What are the typical symptoms of paramyloidosis?
  • Sintomas da paramiloidose
Sensitive symptoms are usually the first to occur. Decrease or loss of temperature sensitivity (hot / cold), in addition to sensations such as tingling or numbness, or sensations of severe pain (such as burning) are the initial symptoms typical of paramyloidosis. These symptoms usually start in the feet and legs and gradually rise to the hands, gradually over the years.
As the first manifestation of the disease, people may still experience involuntary weight loss, changes in bowel habits (constipation or diarrhea), difficulty in digesting or sexual dysfunction.
Progressively these gastrointestinal changes become more accentuated with frequent diarrhea, nausea and vomiting, and urinary changes often manifesting as recurrent urinary infections. Dizziness or even fainting may occur with changes in position due to a decrease in blood pressure. Progressively, there is a decrease in muscle strength that starts in the feet and legs and progresses to the upper limbs at a later stage of the disease. The difficulties of the march are characterized in the initial phases by difficulty in raising the feet and the fingers being this reason of the typical march of "standing foot" (the foot hits the ground like a crack, noisy march).
Involvement of the heart may not cause symptoms at an early stage or may manifest as dizziness, palpitations due to cardiac conduction changes requiring pacemaker placement. Later, amyloid deposits in the heart muscle can cause heart failure. Certain genetic mutations are most strongly associated with heart disease.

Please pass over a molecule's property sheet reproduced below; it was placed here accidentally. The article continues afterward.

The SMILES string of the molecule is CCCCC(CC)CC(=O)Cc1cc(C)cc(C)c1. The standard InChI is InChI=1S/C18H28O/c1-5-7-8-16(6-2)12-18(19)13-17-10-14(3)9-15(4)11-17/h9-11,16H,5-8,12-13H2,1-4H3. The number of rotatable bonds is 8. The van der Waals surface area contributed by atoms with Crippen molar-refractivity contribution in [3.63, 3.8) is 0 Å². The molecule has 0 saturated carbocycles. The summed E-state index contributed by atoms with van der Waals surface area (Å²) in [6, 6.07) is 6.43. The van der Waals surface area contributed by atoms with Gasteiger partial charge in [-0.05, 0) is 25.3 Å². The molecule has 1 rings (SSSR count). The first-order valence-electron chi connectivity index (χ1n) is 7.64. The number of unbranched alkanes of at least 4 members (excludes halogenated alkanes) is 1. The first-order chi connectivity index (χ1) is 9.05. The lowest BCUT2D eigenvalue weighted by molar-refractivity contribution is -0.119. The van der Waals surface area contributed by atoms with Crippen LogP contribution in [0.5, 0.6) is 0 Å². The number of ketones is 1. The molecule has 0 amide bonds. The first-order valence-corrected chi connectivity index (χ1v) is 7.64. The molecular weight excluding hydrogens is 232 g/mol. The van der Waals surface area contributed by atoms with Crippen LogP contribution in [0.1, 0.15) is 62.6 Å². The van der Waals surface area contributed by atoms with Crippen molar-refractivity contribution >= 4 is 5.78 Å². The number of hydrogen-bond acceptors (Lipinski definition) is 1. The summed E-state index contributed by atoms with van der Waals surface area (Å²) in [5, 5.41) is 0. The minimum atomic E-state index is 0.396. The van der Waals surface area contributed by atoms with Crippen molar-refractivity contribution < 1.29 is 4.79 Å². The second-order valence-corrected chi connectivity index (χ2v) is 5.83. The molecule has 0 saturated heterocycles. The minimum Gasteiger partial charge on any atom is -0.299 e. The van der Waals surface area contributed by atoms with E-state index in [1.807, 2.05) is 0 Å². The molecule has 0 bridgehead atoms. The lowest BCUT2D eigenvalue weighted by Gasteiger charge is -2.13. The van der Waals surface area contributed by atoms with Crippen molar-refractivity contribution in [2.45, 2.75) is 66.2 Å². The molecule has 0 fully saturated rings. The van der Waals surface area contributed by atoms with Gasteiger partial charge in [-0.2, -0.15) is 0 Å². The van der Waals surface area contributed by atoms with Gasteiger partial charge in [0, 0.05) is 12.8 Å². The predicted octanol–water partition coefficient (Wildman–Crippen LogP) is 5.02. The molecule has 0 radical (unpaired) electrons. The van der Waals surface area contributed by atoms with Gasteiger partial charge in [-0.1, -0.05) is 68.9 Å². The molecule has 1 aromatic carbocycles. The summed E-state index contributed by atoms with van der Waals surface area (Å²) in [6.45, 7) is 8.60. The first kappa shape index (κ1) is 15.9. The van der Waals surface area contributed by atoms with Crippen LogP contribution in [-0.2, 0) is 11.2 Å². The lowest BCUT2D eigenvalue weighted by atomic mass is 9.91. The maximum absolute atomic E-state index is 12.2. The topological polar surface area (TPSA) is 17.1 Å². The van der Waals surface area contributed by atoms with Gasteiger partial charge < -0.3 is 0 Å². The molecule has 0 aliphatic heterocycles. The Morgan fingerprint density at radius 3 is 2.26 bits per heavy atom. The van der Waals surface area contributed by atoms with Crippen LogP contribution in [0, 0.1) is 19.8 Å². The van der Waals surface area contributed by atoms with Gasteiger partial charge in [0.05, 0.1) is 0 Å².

Kidney involvement may occur in 1/3 of patients, especially when there is a family history of kidney problems. It may be an early manifestation of the disease in rare cases, but it is usually a late manifestation of the disease, leading to kidney failure and the need for dialysis.
Visual disturbances such as blurred vision, dry eye, glaucoma, or decreased visual acuity may occur in later stages of the disease, or early in association with some rare mutations.
If left untreated, the symptoms of the disease worsen, which ultimately results in death, which occurs on average 10-15 years after the onset of symptoms. Thus, early treatment supervised by a specialist physician experienced in paramyloidosis is important and can make a real difference for patients.
The treatments currently available may delay the course of the disease and preserve the patients' quality of life.
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